Guide written by:
Jeremy, construction site supervisor, Cardiff
In order to work efficiently and safely, you need to be equipped with the right tools; the same applies to a hammer drill.
Hammer drills are able to drill through wood, concrete and stone and it should also be possible to drill into tile, brick, and concrete blocks.
These tools are equipped with an SDS chuck (either SDS+ or SDS Max) designed to accommodate specially designed drill bits so you can switch from demolition to drilling tasks in a single click!
Some hammer drills offer several different modes, including a rotation only mode. This allows you to work without percussion, just like a standard drill and means you can use your hammer drill to drill into wood.
Wood bits for hammer drills are long and large in diameter. While conventional drill bits are limited to around 13 mm in diameter and 15 cm in length, hammer drill bits can easily reach 25 mm in diameter and 45 cm in length.
For efficient, precise drilling, choose bits with a pilot point or you'll find yourself always having to drill pilot holes.
In terms of material, go for hardened steel bits with a high carbon content as these materials offer a longer service life and will not wear down as much.
Whether you're using a standard chuck or an SDS chuck, you'll find a wide range of bits to suit your needs.
There's no tool quite like a hammer drill for drilling through walls! These tools are designed to penetrate a range of hard materials from concrete and breezeblock to stone and brickwork.
You'll find a range of wide range of drill bit diameters (from 5 to over 52 mm) and lengths (10 cm to 1 metre!).
Drill bits vary, but are often modelled after those designed by high-end drill manufacturers. They can have two to five cutting edges, but a minimum of three is recommended for easy drilling in most materials.
If your hammer drill is equipped with an SDS+ chuck (the most common type), you'll be limited to a drill bit diameter of 30 mm.
When choosing your masonry bits, make sure to purchase some with smaller ones for drilling pilot holes (around 6 to 8 mm). Otherwise, you simply have to choose your bits depending on the types of tasks you tend to carry out. It's also important to consider the bit length bearing in mind that you'll need at least 25 cm to drill through standard walls.
Carbide tipped bits offer a better attack in masonry and won't wear down as quickly. If you've got the choice, choose double-fluted drill bits for better dust extraction and faster drilling.
First of all, you will need to ensure that your drill is set up for hammer-only mode as this is not always the case for hammer drills (unlike rotary hammers). Chisels can be divided into several families.
Flat chisels consist of a shank and a flat head. They are used to break through non-reinforced concrete and other less robust building materials. Flat chisels are also useful for tidying up wall chases, separating stones or bricks, and cleaning up formwork. Chisels vary in terms of length (though 25 cm is common) and width (from 20 mm to over 100 mm). The larger the chisel head, the softer the material. For example, a 20-25 mm chisel is perfect for breaking concrete, while a 75 mm model will do the trick on ceramic and tiles.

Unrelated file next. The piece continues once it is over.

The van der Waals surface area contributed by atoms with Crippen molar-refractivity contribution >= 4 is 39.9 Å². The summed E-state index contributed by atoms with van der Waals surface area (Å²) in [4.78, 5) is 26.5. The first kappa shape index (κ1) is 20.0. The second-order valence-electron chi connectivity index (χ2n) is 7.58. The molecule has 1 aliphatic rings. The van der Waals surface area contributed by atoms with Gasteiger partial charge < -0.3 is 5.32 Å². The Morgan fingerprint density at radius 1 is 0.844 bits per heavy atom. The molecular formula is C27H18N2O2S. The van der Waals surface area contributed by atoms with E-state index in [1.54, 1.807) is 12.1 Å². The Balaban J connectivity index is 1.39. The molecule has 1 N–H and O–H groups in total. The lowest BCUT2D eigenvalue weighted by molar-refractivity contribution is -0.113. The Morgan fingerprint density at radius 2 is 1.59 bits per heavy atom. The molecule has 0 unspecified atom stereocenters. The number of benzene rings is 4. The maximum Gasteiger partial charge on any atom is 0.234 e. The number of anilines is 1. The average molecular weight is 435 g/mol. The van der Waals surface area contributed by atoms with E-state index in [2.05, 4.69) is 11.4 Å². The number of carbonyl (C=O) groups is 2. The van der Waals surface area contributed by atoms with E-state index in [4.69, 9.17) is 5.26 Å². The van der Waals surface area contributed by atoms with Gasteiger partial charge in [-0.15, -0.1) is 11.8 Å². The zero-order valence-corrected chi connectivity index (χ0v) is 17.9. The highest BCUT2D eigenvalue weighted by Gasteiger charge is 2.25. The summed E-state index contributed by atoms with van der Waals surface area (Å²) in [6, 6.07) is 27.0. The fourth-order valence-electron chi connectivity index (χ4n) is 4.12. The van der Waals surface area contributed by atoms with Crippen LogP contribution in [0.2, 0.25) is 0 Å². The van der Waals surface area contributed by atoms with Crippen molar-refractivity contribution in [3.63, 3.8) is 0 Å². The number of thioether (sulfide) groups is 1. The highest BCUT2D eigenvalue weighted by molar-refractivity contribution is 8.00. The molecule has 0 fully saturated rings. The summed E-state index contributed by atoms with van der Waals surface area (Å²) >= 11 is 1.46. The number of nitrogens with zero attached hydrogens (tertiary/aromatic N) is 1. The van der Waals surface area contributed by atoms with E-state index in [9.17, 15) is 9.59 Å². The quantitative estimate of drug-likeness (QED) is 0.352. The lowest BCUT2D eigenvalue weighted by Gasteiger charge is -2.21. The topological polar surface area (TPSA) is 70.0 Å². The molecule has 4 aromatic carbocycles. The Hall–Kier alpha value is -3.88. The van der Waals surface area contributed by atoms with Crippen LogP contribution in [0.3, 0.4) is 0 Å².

Pointed chisels can be used to tackle harder materials. Here, it's the length and diameter of the tool that count. It's worth investing in a range of diameters from 14 to 18 mm in order to cover most light demolition work. In terms of materials, tungsten carbide tips will offer a longer lifespan and limited wear.
Peak chisels are very similar to pointed chisels but feature a pyramidal tip. The same selection criteria applies to this type of chisel attachment.
Just invested in a hammer drill and still not sure what you need in terms of accessories? If so, have a look at hammer drill kits. These kits contain a range of commonly used bit types and a selection of chisels, and can be a great way to get started with your hammer drilling tasks. But above all, remember: avoid the cheapest of the cheap!
Accidents with hammer drills are common. It is therefore essential to take safety precautions and always use the appropriate attachment for the task and the material you're working with.Always protect your eyes with a pair of protective goggles or a visor, your hands with a pair of protective gloves, and your lungs with a mask!
If you're working for hours at a time, a noise-cancelling headset or earplugs can be very helpful! Finally, if you're doing demolition work, a helmet and safety shoes are essential to minimise the risk of accidents.
Guide written by:
Jeremy, construction site supervisor, Cardiff, 134 guides
Electrician by trade, I first worked in industrial estates where I installed, wired and fixed a large number of electrical installations. After this, I managed a team of electricians for this type of work. 10 years or so ago, I turned to building and construction. From the modest family home, to gyms and theatres; I have been able to coordinate, audit and organise all sorts of construction sites. for 4 years now, I am restaoring and bulding an extrension to a bungalow in the heart of the welsh countyside. My experience in manual work and my knowledge means I am proud to be of service. Terraces, interior design, roofing, plumbing, electricty, anything goes! We have, my wife, daughter and I, built almost everything we have from scratch! So to answer all of your questions, and to orientate and advise you on coosing your tools? Easy!